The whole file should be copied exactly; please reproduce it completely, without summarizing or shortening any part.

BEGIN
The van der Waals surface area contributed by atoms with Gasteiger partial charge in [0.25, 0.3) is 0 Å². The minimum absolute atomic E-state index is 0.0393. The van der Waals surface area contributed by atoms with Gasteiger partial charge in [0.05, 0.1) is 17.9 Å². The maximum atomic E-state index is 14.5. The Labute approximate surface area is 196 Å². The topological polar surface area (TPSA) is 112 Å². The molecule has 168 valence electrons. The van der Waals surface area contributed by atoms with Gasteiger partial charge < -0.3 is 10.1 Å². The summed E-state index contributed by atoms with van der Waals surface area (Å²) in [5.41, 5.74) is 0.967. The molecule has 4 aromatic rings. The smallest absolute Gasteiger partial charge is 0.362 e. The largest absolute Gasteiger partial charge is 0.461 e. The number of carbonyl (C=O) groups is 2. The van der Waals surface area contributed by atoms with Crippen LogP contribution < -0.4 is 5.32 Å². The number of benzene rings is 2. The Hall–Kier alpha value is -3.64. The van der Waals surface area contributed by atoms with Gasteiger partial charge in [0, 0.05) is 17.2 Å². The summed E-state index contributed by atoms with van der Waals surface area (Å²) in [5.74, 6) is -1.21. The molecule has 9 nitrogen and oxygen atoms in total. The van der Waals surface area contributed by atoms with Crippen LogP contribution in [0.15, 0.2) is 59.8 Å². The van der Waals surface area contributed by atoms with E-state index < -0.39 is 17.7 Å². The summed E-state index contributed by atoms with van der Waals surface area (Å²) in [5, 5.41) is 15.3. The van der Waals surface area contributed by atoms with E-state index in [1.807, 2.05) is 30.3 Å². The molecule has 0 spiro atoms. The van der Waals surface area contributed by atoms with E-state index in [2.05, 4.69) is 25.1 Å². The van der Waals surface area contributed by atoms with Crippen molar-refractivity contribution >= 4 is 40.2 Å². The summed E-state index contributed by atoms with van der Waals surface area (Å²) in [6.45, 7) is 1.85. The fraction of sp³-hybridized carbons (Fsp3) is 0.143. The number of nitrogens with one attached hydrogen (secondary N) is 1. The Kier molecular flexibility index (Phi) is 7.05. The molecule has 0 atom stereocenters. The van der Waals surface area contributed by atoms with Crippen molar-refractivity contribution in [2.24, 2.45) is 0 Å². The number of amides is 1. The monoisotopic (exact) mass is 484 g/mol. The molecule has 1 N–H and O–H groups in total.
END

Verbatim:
The van der Waals surface area contributed by atoms with Gasteiger partial charge in [0.25, 0.3) is 0 Å². The minimum absolute atomic E-state index is 0.0393. The van der Waals surface area contributed by atoms with Gasteiger partial charge in [0.05, 0.1) is 17.9 Å². The maximum atomic E-state index is 14.5. The Labute approximate surface area is 196 Å². The topological polar surface area (TPSA) is 112 Å². The molecule has 168 valence electrons. The van der Waals surface area contributed by atoms with Gasteiger partial charge < -0.3 is 10.1 Å². The summed E-state index contributed by atoms with van der Waals surface area (Å²) in [5.41, 5.74) is 0.967. The molecule has 4 aromatic rings. The smallest absolute Gasteiger partial charge is 0.362 e. The largest absolute Gasteiger partial charge is 0.461 e. The number of carbonyl (C=O) groups is 2. The van der Waals surface area contributed by atoms with Crippen LogP contribution < -0.4 is 5.32 Å². The number of benzene rings is 2. The Hall–Kier alpha value is -3.64. The van der Waals surface area contributed by atoms with Gasteiger partial charge in [0, 0.05) is 17.2 Å². The summed E-state index contributed by atoms with van der Waals surface area (Å²) in [5.74, 6) is -1.21. The molecule has 9 nitrogen and oxygen atoms in total. The van der Waals surface area contributed by atoms with Crippen LogP contribution in [0.15, 0.2) is 59.8 Å². The van der Waals surface area contributed by atoms with E-state index < -0.39 is 17.7 Å². The summed E-state index contributed by atoms with van der Waals surface area (Å²) in [5, 5.41) is 15.3. The van der Waals surface area contributed by atoms with E-state index in [1.807, 2.05) is 30.3 Å². The molecule has 0 spiro atoms. The van der Waals surface area contributed by atoms with E-state index in [2.05, 4.69) is 25.1 Å². The van der Waals surface area contributed by atoms with Crippen molar-refractivity contribution >= 4 is 40.2 Å². The summed E-state index contributed by atoms with van der Waals surface area (Å²) in [6.45, 7) is 1.85. The fraction of sp³-hybridized carbons (Fsp3) is 0.143. The number of nitrogens with one attached hydrogen (secondary N) is 1. The Kier molecular flexibility index (Phi) is 7.05. The molecule has 0 atom stereocenters. The van der Waals surface area contributed by atoms with Crippen molar-refractivity contribution in [2.24, 2.45) is 0 Å². The number of amides is 1. The monoisotopic (exact) mass is 484 g/mol. The molecule has 1 N–H and O–H groups in total.